FED STRESS TEST, US DOLLAR FORECAST, IRAN TENSION – TALKING POINTS
- Markets will be eyeing result of Fed annual bank stress test
- Investors are nervously watching for signs of systemic risks
- Iran is set to exceed its legally-mandated uranium stockpile
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CORPORATE DEBT POSING RISK TO FINANCIAL MARKETS?
Ever since market participants started pricing in – what some might call an excessive amount – of rate cut bets, the US Dollar has suffered and broken through 13-month rising support. However, the results of the Fed’s annual stress test may be a boon for the US Dollar if the central bank reveals that the financial system is more vulnerable than expected. Amid the prospective risk aversion, USD would likely catch a haven bid.
Conversely, if the results show strong resilience, it could push equities higher at the expense of the Greenback. However, it remains worth noting that politicians and Fed officials have expressed concern about rising corporate debt. The proliferation of collateralized loan obligations and reduced underwriting standards is becoming an ever-increasing risk that threatens the stability of the financial system.
Since the Great Recession in 2008 and the subsequent implementation of a loose-credit regime via lower rates and QE, global equity markets have surged to such a degree that analysts believe it may be a bubble. Using the iBoxx USD Leveraged Loan index – composed of “approximately 100 of the most liquid, tradable leveraged loans” – shows that since 2009 the market for this kind of debt has exploded.
IRAN TENSION PROJECTED TO ESCALATE
Today, Iran is set to officially breach the legal parameters outlined in the 2015 nuclear agreement by exceeding the limit of permissible stockpiles of uranium. Tehran also threatened to increase the enrichment purity beyond the legally-stipulated 3.67 percent limit. Not only doing this increases what are already high tensions with the US, but it also hurts Europe who may endure yet another blow to their diplomatic relationships.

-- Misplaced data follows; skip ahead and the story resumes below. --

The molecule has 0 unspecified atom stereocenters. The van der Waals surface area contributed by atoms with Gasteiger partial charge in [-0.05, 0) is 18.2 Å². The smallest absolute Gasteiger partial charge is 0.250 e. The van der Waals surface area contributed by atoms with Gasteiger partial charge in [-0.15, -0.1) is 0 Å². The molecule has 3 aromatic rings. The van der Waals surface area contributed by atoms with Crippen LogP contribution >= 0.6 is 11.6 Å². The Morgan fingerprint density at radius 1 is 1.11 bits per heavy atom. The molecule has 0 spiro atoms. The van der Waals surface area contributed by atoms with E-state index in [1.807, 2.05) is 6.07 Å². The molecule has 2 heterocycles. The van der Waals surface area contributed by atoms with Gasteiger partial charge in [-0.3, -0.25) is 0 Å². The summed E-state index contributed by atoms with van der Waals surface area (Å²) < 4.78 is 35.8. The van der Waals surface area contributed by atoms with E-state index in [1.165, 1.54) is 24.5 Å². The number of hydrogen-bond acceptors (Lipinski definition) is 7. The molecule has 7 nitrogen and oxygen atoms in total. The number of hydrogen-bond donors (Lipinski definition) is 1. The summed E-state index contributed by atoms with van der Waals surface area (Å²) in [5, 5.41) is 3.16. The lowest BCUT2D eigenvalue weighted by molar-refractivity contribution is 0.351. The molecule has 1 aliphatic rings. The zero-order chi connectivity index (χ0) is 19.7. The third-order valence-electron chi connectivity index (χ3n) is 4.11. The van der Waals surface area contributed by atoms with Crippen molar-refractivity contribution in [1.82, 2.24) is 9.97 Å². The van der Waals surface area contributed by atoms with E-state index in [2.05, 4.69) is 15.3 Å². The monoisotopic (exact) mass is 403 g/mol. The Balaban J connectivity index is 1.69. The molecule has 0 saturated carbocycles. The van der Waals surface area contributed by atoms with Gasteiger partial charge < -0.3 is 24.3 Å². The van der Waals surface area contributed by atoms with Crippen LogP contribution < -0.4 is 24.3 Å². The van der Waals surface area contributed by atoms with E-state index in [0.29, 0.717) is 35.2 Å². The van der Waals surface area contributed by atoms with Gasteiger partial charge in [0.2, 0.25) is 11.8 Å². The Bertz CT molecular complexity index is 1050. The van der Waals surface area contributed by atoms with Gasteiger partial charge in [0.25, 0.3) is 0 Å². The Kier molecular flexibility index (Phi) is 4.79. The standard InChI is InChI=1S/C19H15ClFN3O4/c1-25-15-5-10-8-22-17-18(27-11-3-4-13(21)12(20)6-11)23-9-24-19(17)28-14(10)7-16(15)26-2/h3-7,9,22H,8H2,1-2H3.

Washington and Brussels have been at odds with each other when it came to policy towards Iran. The former shredded the deal while the latter wanted to preserve it and even created a Special Purpose Vehicle that circumvented US sanctions. The measure was created as a way to try to mitigate the economic impact of the US embargo and thereby incentivize Tehran to hold up its end of the bargain. It appears the efforts are futile.
Europe’s stimulative measures are practically inconsequential when compared to the severity and economic contraction caused by US sanctions. The divergence in policy toward Iran put the US and EU at odds and even led to threats by Washington of imposing sanctions against Brussels for their cooperation with Iran. While attempting to lead with diplomacy, Europe has found itself holding the short end of the stick with both parties.
CHART OF THE DAY: IS GROWING CORPORATE DEBT, LEVERAGED LOAN MARKET THREATENING FINANCIAL STABILITY?
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--- Written by Dimitri Zabelin, Jr Currency Analyst for DailyFX.com
To contact Dimitri, use the comments section below or @ZabelinDimitrion Twitter